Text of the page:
June 3, 2014

The Uncomfortable Listener (& Former Problem-Solver). ~ Jeff Sanders

https://www.flickr.com/photos/the-inhabitant/5806482760/in/photolist-9R6K2J-cxedwN-ee8Phj-b42D1-M9Ptv-h5Xbwq-9AZJp-6eaHAh-5zXrTX-99MfGn-7GTJzz-mfvsBi-buAYXT-7MSTBJ-4r82eY-b5k6PV-djzf3R-diRMVL-4kb622-dV2wNZ-7xVMgC-7tda3W-d5iuHo-ahwJfM-7yXPYm-azUGsc-4AG6nF-eXU5wr-eevrqB-3iEeZ2-5H2MR7-7XNBoz-4GvCKx-4ori1V-cDnL1E-dRwED3-3Y4JB8-azgij3-5VzpU2-fobsgh-bVuXbv-j2Sirj-fAbaw3-7XHCYz-e6M7kY-4waFtM-d3oztd-8jaQeu-6bNEwf-6vQEwqHi, my name is Jeff and I am a problem solver. If you have a question, concern, issue or dilemma, I have an answer—or will find one.

It is one of the things that supported my success in business. I could find solutions and develop systems to ensure safety, stability and efficiency. I am extremely good at it.

During the evolutionary process of writing a book, I fundamentally changed my perception of problem solving, how I communicate, why I communicate and my primary motive for communication.

I realized that as a problem solver I was looking to affirm, maintain or encourage my own safety, to ensure a continued zone of comfort. Problem solving kept me in my happy place.

I spoke to convince people or things to change into something that I was more comfortable with, to alter or change to something to keep it within my existing value and belief systems.

I talked because I was fearful of the future. If I could assist the people around me to be comfortable and safe THEN I could be comfortable and safe. I was habitually determining my safety based upon my perception and interpretation of my environment and those in it and my projections about what might happen at some point in the future.

When I judged “now” as less than safe, I would try to fix it. To appease my fears, I would make an effort to control, manipulate and seduce circumstances. Those efforts were the solutions I offered, the advice I gave and the options I highlighted.

If my partner, children, friends, associates, or employees were less than my vision of perfect (non-threatening), I would look to “help them” into being safer” so that I would feel safer.

I had convinced myself I was trying to help; that I wanted only what was best for them, that I was being logical or highlighting options. I was problem solving!

I complimented myself for being overtly sympathetic and delightfully empathetic.

But now, I am feeling like I was … just being epically pathetic and disgustingly emetic.

(Emetic: to cause nausea or vomiting)

This realization led me to seek silence, to become a listener. I started with my partner and daughters, as they are the people I talk to (and try to regulate) the most. Years ago, I would spend hours talking to my younger daughter, trying to convince her to think and act in a way that I assured her would be “better” but in reality, it just felt safer for me. It was extremely ineffective.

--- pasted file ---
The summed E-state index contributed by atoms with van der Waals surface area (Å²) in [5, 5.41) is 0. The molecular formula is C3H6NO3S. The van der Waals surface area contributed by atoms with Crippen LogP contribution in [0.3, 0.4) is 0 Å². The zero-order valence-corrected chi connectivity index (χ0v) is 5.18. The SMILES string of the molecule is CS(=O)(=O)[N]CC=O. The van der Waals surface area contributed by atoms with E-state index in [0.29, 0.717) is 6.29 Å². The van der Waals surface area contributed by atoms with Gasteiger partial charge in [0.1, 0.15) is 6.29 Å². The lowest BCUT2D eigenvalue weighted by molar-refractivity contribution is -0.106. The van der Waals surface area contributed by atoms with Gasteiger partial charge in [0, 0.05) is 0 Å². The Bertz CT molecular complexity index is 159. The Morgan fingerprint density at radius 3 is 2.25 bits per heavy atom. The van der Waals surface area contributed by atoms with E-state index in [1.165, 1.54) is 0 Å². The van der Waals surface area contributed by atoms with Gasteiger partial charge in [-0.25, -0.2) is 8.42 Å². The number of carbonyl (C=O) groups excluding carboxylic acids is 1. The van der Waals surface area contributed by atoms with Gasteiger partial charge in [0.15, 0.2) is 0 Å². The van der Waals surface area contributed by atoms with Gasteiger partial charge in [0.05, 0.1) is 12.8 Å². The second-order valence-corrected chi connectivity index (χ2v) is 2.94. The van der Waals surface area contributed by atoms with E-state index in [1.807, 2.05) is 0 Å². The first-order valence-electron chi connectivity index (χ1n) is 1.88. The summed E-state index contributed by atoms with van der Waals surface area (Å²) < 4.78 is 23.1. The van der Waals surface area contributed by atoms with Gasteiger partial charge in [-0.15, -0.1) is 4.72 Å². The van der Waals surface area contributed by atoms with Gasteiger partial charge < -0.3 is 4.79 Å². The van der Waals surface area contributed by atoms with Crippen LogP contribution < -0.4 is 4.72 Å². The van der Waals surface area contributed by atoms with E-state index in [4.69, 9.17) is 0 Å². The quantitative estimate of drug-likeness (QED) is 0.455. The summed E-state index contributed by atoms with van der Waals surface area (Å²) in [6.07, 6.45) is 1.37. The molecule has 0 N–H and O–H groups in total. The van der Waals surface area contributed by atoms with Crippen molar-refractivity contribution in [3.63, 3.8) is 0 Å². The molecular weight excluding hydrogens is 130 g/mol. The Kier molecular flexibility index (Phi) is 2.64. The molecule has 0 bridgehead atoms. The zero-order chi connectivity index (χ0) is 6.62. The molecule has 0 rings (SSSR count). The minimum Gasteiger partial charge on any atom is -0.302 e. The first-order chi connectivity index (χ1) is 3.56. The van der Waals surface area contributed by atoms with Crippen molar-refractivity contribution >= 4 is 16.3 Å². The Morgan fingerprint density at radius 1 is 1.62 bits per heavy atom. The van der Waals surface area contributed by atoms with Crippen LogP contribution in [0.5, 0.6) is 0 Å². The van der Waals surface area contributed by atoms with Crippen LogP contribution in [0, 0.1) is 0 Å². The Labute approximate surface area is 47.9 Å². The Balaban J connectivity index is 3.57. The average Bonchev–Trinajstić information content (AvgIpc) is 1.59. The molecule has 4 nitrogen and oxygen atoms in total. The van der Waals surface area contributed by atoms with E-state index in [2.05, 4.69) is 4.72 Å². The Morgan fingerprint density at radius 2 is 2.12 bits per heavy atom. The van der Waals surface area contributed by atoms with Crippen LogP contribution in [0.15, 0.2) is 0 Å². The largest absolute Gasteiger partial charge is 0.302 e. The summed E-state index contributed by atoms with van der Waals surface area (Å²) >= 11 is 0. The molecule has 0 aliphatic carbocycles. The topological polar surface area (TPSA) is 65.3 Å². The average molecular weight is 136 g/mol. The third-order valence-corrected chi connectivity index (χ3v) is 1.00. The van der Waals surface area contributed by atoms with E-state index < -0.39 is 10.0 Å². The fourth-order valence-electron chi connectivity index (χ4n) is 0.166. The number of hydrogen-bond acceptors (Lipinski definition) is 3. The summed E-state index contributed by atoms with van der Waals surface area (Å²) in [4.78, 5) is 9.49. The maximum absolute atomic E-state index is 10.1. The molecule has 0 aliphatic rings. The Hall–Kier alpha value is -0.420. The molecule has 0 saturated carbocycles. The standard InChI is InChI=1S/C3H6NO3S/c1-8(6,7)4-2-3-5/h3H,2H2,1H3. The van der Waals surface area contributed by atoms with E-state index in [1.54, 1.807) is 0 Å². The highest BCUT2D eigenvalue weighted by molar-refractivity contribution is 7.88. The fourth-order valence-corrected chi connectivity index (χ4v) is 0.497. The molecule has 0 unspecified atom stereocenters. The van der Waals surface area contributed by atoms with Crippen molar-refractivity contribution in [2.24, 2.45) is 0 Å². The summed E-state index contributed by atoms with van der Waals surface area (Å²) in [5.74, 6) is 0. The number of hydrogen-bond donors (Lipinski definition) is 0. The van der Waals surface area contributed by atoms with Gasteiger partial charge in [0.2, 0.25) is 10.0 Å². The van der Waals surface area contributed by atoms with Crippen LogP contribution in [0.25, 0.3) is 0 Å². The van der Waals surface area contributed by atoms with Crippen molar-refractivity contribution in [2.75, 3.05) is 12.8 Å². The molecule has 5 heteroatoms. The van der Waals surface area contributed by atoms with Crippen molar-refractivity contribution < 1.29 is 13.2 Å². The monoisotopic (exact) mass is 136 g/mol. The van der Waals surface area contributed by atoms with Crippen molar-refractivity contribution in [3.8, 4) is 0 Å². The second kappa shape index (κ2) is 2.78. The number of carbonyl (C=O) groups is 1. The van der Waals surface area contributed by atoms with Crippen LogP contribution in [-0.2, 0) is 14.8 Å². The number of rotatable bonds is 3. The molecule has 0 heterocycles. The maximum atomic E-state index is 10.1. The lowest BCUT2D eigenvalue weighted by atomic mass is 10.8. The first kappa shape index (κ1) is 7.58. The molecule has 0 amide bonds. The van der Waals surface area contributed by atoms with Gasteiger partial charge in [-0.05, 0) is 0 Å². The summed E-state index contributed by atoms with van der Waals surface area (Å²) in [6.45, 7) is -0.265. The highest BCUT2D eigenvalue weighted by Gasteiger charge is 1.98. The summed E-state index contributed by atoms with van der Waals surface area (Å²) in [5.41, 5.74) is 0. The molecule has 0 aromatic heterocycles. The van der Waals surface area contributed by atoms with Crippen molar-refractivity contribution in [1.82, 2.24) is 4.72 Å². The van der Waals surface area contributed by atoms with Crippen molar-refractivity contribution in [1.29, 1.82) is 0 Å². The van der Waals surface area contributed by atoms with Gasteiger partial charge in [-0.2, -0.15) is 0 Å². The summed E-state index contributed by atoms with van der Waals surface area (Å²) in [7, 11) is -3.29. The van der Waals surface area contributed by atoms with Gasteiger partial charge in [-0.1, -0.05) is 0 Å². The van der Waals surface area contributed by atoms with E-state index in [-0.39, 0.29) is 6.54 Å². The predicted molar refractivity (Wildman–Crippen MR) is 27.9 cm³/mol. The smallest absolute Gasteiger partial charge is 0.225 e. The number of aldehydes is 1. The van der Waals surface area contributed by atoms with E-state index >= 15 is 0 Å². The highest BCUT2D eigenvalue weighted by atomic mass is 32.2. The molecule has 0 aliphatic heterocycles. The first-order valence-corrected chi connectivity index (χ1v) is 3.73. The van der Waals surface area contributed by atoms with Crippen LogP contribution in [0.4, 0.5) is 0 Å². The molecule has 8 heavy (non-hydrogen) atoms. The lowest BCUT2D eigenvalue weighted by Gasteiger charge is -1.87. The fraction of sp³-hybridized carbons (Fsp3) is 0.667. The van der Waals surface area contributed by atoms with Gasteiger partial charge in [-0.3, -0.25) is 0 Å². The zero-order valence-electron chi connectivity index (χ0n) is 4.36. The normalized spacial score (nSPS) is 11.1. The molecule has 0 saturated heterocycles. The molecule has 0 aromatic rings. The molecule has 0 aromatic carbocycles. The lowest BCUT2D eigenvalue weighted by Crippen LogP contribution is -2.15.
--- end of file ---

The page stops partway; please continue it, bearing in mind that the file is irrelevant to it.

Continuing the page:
In my new role as “the listener,” I would listen, affirm what they were saying, track the discomfort associated with my fears, and watch for the urges to direct, redirect, convince or coerce them into thinking, feeling and acting differently (in some way that was acceptable and comfortable for me).

I gradually got better at it.

Initially, it was “@#$%, I did it again” some time after the conversation ended.

Then, it was “@#$%, I’m doing it again” during the conversation.

And finally, “Success! I stopped myself from doing it.”

Now, it is unusual to succumb to the urge. It is easier to listen because I am allowing my safety to be determined internally.

When I realized I was seeking my safety externally, I began to evaluate my actual safety. The overwhelming majority of the time, I am safe regardless of what happens around me. Moreover, if I am safe, I can stop spending energy trying to control something that doesn’t need to be controlled.

If I am not depleting myself, my actual safety increases.

I finally gleaned that my safety was not externally determined.

Glean: To gather by degrees, to accumulate with patient and minute labor; to pick out; to obtain, to make a collection. (Fun fact: a glean of herrings is 25, as decreed by Edward I in the 13th Century.)

The by-product and the biggest benefit I have gained from this practice is my acceptance of those around me, who they are, where they are and how they are. I am able to be more intimate and present because I am not generating future scenarios and the possible solutions to some fictional future.

Recognizing my internal safety as they navigate their lives allows me to love people more fully without trying to make them better. 

But, don’t get me wrong, I’m not completely cured. If they ask for my opinion … or want a problem solved, I am still their guy.

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Apprentice Editor: Jen Weddle / Editor: Renée Picard

Photo: Flickr/Richard Baxter

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